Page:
Advocates thankful apology for surgical mesh victims coming

Charlotte, Carmel, and Patricia from Mesh Down Under.
Charlotte, Carmel, and Patricia from Mesh Down Under. Photo credit: Supplied.

James Shaw's announcement that a "meaningful and sincere" Government apology to patients injured by surgical mesh is coming has been hailed by advocates as a sign of real progress.

The Acting Associate Health Minister told Stuff last week: "I expect to get advice back about what would be the most meaningful and sincere way for the Government to apologise."

Co-leader of patient advocacy group Mesh Down Under Charlotte Korte says the group is "pleased that they [the Government] are finally accepting some accountability for allowing this awful medical disaster to continue".

"We are really thankful to James Shaw for stepping up on behalf of the Government, in essence, to stand up and say we're sorry we got this wrong and we should have acted sooner," she said.

But Mesh Down Under also thinks New Zealand is "lagging behind".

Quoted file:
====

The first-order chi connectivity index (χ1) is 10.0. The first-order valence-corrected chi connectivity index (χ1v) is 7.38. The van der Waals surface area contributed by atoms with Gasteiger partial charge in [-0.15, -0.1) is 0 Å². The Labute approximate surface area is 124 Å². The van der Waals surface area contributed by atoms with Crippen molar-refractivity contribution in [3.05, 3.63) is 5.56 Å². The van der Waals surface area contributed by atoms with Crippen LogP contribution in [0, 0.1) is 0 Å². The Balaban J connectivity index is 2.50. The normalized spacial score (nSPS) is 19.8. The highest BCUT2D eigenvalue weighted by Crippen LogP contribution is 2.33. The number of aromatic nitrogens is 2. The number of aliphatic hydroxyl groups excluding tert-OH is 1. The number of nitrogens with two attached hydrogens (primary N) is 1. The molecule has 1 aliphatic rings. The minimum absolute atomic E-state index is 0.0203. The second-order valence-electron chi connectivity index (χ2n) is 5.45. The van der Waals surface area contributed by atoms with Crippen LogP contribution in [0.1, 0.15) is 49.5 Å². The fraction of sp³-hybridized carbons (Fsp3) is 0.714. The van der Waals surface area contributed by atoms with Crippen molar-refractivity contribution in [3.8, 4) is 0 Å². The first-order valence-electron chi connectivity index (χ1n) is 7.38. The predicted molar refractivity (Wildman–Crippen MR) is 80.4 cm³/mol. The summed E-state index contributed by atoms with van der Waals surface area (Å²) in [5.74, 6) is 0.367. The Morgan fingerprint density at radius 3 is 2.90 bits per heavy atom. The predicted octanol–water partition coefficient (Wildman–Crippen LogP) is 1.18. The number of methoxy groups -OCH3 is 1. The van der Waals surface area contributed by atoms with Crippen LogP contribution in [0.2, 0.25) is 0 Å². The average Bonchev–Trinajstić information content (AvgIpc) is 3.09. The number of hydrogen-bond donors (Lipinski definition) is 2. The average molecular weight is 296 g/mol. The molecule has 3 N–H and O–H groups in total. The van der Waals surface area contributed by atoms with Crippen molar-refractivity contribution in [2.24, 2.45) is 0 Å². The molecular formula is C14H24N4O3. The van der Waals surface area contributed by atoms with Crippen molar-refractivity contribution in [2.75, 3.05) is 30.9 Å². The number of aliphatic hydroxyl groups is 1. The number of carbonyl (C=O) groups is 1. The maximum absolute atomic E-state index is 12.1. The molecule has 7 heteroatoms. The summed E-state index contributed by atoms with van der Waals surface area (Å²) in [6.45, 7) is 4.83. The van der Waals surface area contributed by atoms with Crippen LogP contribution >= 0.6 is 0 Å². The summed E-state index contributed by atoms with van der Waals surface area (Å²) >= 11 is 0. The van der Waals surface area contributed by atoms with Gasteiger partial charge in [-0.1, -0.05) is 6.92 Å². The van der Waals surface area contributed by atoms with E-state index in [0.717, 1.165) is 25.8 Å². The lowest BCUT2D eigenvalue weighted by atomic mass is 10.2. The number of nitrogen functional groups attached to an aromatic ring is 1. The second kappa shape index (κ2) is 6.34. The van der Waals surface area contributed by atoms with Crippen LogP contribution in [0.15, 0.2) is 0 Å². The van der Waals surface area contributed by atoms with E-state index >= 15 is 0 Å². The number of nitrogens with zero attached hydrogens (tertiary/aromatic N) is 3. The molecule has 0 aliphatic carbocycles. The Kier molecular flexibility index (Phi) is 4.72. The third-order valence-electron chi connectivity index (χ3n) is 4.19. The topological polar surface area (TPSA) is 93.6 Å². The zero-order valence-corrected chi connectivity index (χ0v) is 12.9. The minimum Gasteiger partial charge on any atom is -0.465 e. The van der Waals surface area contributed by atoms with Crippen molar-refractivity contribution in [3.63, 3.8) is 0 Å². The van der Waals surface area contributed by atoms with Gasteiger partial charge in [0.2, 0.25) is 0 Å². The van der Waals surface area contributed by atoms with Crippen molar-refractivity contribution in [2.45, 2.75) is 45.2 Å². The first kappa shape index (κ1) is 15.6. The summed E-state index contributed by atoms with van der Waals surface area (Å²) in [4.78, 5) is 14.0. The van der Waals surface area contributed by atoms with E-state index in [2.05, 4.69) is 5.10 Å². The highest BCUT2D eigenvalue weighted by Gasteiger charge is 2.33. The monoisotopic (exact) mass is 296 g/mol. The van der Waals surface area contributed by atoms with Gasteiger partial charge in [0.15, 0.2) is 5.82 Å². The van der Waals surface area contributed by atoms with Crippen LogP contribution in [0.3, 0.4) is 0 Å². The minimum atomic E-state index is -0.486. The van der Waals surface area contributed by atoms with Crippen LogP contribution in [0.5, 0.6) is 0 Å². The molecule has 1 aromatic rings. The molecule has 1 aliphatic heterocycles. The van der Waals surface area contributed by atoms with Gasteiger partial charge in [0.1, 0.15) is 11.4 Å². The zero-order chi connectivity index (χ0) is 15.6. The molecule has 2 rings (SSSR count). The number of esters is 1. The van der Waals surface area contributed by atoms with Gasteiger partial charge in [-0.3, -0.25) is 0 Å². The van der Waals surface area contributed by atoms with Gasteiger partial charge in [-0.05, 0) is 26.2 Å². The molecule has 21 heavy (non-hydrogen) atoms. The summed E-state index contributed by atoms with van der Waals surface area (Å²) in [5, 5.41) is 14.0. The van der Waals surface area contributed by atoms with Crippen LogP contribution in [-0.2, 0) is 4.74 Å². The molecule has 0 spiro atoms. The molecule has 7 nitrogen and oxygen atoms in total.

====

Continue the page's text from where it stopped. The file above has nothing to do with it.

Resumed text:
The Australian Federal Health Minister Greg Hunt apologised to Australian women affected by mesh complications last week, saying: "On behalf of the Australian Government, I say sorry to all of those women with the historic agony and pain that has come from mesh implantation which has led to horrific outcomes".

The Australian apology comes as the British Medical Journal (BMJ) last week published a series of scathing reports on the topic, saying that mesh manufacturers "aggressively hustled" the products into circulation and that regulators approved them on "the flimsiest of evidence".

Mesh Down Under's Patricia Sullivan said: "For such a well-respected organisation within the medical profession to voice their condemnation of surgical mesh and initiate this investigation, this is extraordinary. What they unearthed is appalling."

Another Mesh Down Under spokesperson Carmel Berry said the New Zealand Government would be enabling patients to find out the true medical and social impact of mesh injuries.

"This is good, but it is not only women that are affected with surgical mesh complications and this all-inclusiveness is what we have been asking for since 2012," she added.

Mesh Down Under will be meeting with the Ministry of Health this week to discuss the next steps for arranging the forums.